Light painting is a bit of an obscure art–it involves sitting in a completely dark room, setting your camera to a long exposure, and painting light onto the image with delicate wrist strokes of an LED light. (This article gives an excellent overview.) In the video below, we’re shown an intermediate-level rule of light painting that uses something called the “inverse-square law”:
The inverse-square law dictates that “light falls off by the square of the distance.” Simply put, for light painting purposes, if you move your light twice as far from the object, you lose two stops of light. You should experiment with this at home if you’re interested: adjusting the distance between your light and the object can create some very unique visual effects.
Harold Ross, the video’s instructor, is a masterful fine art photographer: still life pears, antique piano shops, rusted oil cans all take on a new surreal look in front of his lens. In this video’s demonstration, he’s shooting a portrait of a old scale. Note how there’s no strong definition between the object and the background:
Ross wants to fix that by placing a highlight on the upper-righthand side. Normally, he says, he would take his LED light and keep its distance from the object consistent while painting up and down the scale’s frame. That way, the photographer has more control of the light and its consistency. This would create a solid beam of light along the rim, like this:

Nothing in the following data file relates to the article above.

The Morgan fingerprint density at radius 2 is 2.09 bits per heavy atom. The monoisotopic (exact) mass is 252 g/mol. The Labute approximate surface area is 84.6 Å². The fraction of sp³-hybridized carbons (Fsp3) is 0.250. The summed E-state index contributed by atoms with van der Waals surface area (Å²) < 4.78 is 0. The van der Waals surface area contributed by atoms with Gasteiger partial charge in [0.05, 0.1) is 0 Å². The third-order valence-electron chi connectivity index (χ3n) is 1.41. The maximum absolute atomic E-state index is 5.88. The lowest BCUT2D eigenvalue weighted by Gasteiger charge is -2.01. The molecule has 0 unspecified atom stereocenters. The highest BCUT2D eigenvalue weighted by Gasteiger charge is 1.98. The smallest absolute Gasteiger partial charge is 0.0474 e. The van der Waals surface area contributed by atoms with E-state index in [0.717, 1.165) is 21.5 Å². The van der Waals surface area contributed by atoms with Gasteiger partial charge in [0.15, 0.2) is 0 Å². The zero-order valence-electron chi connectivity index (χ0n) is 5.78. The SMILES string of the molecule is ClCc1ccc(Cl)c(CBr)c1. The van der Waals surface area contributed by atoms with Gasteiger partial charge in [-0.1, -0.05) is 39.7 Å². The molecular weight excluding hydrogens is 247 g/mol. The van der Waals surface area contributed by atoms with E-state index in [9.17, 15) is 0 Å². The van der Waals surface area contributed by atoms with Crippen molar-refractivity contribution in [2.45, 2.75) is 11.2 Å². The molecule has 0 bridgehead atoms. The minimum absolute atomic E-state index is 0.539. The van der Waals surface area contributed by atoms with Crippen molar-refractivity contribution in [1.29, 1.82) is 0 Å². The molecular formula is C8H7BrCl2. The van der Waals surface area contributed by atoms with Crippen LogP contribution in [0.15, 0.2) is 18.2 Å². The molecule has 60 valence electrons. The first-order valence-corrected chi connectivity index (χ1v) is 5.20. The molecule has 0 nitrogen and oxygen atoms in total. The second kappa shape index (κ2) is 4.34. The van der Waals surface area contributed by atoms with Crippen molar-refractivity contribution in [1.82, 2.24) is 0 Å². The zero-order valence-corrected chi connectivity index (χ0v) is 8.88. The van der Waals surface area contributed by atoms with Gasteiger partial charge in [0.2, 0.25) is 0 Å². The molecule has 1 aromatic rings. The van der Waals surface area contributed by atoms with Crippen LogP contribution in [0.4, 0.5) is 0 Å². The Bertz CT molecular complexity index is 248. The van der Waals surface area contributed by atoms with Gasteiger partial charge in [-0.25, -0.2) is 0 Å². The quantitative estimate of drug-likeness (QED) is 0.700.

However, Ross wants to try something different. Instead of moving his entire arm up and down to create a uniform light, he keeps his arm steady and oscillates his wrist up and down, like a rotating fan. This tapers the light off along the edges from its strongest point in the center, which gives the image more depth and subtlety.
“I think it’s more beautiful. It feels a little more round, and it also indicates the direction of light a little more clearly.” – Harold Ross
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